Publication Details

Seton, M., Flament, N. & Muller, R. (2012). Subduction history of the Melanesian borderlands region, SW Pacific. Eastern Australasian Basins Symposium IV (pp. 95-106). Australia: Petroleum Exploration Society of Australia.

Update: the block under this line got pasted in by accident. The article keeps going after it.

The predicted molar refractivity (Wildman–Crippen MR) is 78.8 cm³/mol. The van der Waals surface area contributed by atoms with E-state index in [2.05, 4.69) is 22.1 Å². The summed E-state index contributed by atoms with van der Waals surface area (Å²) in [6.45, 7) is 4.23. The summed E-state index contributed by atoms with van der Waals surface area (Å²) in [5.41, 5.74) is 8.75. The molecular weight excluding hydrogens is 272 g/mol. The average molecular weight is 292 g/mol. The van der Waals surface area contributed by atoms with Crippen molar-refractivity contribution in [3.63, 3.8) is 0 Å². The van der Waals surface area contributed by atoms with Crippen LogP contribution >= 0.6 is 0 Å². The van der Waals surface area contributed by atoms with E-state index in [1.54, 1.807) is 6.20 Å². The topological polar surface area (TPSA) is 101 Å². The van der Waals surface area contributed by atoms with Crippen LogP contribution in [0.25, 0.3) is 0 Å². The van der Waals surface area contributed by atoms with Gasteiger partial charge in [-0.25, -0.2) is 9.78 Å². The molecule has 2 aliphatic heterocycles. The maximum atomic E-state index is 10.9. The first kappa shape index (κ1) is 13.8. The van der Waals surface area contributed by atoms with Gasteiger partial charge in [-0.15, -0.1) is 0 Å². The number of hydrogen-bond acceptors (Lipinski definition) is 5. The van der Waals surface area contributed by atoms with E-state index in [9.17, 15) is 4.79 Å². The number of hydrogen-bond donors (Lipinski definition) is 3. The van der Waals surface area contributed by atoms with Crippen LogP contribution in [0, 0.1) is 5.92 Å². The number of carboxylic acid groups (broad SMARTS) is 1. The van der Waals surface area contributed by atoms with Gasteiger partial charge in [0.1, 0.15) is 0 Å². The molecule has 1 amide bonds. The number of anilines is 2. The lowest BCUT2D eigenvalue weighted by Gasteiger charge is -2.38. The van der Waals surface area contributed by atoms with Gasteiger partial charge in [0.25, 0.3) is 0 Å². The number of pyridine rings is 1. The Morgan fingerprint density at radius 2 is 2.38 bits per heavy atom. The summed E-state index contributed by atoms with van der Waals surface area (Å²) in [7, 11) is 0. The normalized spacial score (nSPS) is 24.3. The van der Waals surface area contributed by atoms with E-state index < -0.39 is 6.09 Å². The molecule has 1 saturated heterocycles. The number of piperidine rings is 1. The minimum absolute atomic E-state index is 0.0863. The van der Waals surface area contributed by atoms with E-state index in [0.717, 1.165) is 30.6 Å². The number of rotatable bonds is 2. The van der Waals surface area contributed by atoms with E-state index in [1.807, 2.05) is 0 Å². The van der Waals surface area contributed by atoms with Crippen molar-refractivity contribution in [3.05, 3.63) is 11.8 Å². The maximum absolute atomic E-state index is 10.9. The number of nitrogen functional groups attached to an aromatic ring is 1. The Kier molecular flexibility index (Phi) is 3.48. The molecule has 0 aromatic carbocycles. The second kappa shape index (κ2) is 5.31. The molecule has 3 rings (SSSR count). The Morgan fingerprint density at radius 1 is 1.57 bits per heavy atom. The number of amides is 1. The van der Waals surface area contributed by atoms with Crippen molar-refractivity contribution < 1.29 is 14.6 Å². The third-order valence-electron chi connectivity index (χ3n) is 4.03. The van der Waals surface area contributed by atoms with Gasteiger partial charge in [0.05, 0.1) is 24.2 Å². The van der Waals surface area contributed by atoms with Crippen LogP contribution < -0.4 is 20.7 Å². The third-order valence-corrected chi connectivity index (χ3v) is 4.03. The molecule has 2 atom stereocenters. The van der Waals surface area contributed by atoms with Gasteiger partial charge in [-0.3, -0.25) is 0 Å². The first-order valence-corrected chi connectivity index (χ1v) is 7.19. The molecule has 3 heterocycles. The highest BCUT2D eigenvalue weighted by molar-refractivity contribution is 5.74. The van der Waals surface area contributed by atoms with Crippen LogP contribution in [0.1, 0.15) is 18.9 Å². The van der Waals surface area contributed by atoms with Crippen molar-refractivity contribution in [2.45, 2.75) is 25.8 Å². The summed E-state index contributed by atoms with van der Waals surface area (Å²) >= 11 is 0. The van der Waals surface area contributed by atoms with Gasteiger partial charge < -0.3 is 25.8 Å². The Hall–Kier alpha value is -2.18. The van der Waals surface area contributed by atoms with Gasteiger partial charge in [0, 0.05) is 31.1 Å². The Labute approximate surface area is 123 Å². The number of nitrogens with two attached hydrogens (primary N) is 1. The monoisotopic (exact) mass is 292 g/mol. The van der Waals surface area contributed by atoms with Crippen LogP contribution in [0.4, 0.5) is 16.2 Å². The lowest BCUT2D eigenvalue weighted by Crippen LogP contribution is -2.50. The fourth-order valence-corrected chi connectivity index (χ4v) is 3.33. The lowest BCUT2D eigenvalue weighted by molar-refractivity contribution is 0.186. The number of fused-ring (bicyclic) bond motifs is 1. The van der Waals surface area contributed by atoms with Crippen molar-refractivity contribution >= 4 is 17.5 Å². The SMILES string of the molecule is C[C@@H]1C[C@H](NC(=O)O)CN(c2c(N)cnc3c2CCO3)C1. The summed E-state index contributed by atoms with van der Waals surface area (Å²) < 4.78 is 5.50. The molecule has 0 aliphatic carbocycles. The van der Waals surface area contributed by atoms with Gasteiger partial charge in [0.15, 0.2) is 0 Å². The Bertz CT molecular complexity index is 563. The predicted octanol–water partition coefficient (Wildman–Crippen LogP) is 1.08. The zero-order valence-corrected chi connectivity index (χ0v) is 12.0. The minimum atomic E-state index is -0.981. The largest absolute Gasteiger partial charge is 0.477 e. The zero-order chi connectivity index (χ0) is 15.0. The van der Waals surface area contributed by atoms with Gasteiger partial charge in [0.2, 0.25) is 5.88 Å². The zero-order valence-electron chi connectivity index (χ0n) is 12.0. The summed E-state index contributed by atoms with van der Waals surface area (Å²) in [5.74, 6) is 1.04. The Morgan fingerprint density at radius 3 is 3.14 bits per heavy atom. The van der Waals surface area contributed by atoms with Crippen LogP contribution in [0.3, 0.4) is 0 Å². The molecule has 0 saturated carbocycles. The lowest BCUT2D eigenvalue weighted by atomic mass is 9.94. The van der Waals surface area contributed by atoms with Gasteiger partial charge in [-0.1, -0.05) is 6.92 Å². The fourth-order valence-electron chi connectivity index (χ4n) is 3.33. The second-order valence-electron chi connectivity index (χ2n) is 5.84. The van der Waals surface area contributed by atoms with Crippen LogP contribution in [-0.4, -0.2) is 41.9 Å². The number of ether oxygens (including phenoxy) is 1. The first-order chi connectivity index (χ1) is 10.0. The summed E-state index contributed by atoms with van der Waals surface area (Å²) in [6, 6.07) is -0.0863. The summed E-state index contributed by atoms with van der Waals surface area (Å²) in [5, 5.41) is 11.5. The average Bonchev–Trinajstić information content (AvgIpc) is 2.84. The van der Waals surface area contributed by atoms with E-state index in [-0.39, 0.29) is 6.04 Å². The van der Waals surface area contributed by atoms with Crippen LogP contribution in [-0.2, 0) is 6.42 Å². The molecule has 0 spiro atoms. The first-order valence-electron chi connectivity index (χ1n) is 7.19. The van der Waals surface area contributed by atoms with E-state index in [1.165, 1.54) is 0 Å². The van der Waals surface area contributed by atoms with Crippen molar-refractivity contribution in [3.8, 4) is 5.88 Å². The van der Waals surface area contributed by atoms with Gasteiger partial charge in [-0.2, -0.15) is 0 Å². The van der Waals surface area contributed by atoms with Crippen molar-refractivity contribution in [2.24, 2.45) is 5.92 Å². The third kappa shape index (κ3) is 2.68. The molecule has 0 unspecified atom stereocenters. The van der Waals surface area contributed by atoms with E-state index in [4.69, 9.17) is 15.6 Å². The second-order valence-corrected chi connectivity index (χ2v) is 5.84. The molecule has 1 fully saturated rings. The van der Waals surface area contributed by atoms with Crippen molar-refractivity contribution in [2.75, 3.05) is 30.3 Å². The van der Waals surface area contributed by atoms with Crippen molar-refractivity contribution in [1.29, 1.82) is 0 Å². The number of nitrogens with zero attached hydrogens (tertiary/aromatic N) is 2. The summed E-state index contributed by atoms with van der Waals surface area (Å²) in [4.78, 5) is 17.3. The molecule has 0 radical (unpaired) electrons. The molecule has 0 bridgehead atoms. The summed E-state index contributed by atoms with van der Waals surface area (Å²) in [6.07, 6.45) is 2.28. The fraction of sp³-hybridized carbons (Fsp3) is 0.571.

The easternmost Coral Sea region is an underexplored area at the northeasternmost corner of the Australian plate. Situated between the Mellish Rise, southern Solomon Islands, northern Vanuatu and New Caledonia, it represents one of the most dynamic and tectonically complex submarine regions of the world. Interactions between the Pacific and Australian plate boundaries have resulted in an intricate assemblage of deep oceanic basins and ridges, continental fragments and volcanic products; yet there is currently no clear conceptual framework to describe their formation. Due to the paucity of geological and geophysical data from the area to constrain plate tectonic models, a novel approach has been developed whereby the history of subduction based on a plate kinematic model is mapped to present-day seismic tomography models. A plate kinematic model, which includes a self-consistent mosaic of evolving plate boundaries through time is used to compute plate velocity fields and palaeooceanic age grids for each plate in 1 million year intervals. Forward geodynamic models, with imposed surface plate velocity constraints are computed using the 3D spherical finite element convection code CitcomS. A comparison between the present-day mantle temperature field predicted by these geodynamic models with seismic tomography suggests that the kinematic model for the subduction history in the eastern Coral Sea works well for the latest Cenozoic but fails to predict seismically fast material in the lower mantle (indicative of cold, subducted material) imaged in seismic tomography models. This implies that the location and nature of the plate boundaries in the eastern Coral Sea used in these models requires further refinement. A quantified tectonic framework and subduction history of the region will assist in assessing hydrocarbon and mineral resource potential of northeastern Australia and Australia’s Pacific island neighbours, the eastward extent of Australian continental lithosphere and will help place further constrains on the subsidence and uplift history of Australia’s eastern sedimentary basins and carbonate-capped plateaus.